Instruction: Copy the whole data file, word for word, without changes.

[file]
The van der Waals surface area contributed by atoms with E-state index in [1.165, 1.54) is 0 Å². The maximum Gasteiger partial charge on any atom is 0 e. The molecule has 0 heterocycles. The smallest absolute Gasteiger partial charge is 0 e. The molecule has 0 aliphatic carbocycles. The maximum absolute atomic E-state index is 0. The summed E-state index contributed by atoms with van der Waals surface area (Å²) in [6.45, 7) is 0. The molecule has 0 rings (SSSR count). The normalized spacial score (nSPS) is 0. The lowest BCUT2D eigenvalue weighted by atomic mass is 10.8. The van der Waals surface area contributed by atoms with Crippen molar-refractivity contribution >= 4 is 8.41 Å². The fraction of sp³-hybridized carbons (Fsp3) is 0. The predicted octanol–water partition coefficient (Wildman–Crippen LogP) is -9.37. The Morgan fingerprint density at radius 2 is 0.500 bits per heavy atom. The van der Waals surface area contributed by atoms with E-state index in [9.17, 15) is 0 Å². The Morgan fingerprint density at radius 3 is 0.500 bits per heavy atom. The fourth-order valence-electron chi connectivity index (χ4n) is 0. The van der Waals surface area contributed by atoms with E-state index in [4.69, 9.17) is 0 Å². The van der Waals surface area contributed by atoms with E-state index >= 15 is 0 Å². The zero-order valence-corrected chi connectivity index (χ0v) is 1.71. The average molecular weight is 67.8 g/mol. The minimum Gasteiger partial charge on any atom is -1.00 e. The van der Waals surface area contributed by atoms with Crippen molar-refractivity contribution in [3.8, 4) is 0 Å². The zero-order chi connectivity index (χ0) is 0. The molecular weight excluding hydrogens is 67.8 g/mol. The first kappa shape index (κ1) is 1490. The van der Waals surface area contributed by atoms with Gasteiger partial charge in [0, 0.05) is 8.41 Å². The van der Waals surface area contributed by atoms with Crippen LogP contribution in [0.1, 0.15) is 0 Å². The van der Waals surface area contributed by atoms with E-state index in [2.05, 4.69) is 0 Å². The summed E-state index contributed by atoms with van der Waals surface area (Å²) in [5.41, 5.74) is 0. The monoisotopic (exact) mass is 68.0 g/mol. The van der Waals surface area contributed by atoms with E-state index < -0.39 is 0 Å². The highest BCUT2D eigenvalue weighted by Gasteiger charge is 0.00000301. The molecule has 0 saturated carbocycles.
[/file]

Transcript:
The van der Waals surface area contributed by atoms with E-state index in [1.165, 1.54) is 0 Å². The maximum Gasteiger partial charge on any atom is 0 e. The molecule has 0 heterocycles. The smallest absolute Gasteiger partial charge is 0 e. The molecule has 0 aliphatic carbocycles. The maximum absolute atomic E-state index is 0. The summed E-state index contributed by atoms with van der Waals surface area (Å²) in [6.45, 7) is 0. The molecule has 0 rings (SSSR count). The normalized spacial score (nSPS) is 0. The lowest BCUT2D eigenvalue weighted by atomic mass is 10.8. The van der Waals surface area contributed by atoms with Crippen molar-refractivity contribution >= 4 is 8.41 Å². The fraction of sp³-hybridized carbons (Fsp3) is 0. The predicted octanol–water partition coefficient (Wildman–Crippen LogP) is -9.37. The Morgan fingerprint density at radius 2 is 0.500 bits per heavy atom. The van der Waals surface area contributed by atoms with E-state index in [9.17, 15) is 0 Å². The Morgan fingerprint density at radius 3 is 0.500 bits per heavy atom. The fourth-order valence-electron chi connectivity index (χ4n) is 0. The van der Waals surface area contributed by atoms with E-state index in [4.69, 9.17) is 0 Å². The van der Waals surface area contributed by atoms with E-state index >= 15 is 0 Å². The zero-order valence-corrected chi connectivity index (χ0v) is 1.71. The average molecular weight is 67.8 g/mol. The minimum Gasteiger partial charge on any atom is -1.00 e. The van der Waals surface area contributed by atoms with Crippen molar-refractivity contribution in [3.8, 4) is 0 Å². The zero-order chi connectivity index (χ0) is 0. The molecular weight excluding hydrogens is 67.8 g/mol. The first kappa shape index (κ1) is 1490. The van der Waals surface area contributed by atoms with Gasteiger partial charge in [0, 0.05) is 8.41 Å². The van der Waals surface area contributed by atoms with Crippen LogP contribution in [0.1, 0.15) is 0 Å². The van der Waals surface area contributed by atoms with E-state index in [2.05, 4.69) is 0 Å². The summed E-state index contributed by atoms with van der Waals surface area (Å²) in [5.41, 5.74) is 0. The monoisotopic (exact) mass is 68.0 g/mol. The van der Waals surface area contributed by atoms with E-state index < -0.39 is 0 Å². The highest BCUT2D eigenvalue weighted by Gasteiger charge is 0.00000301. The molecule has 0 saturated carbocycles.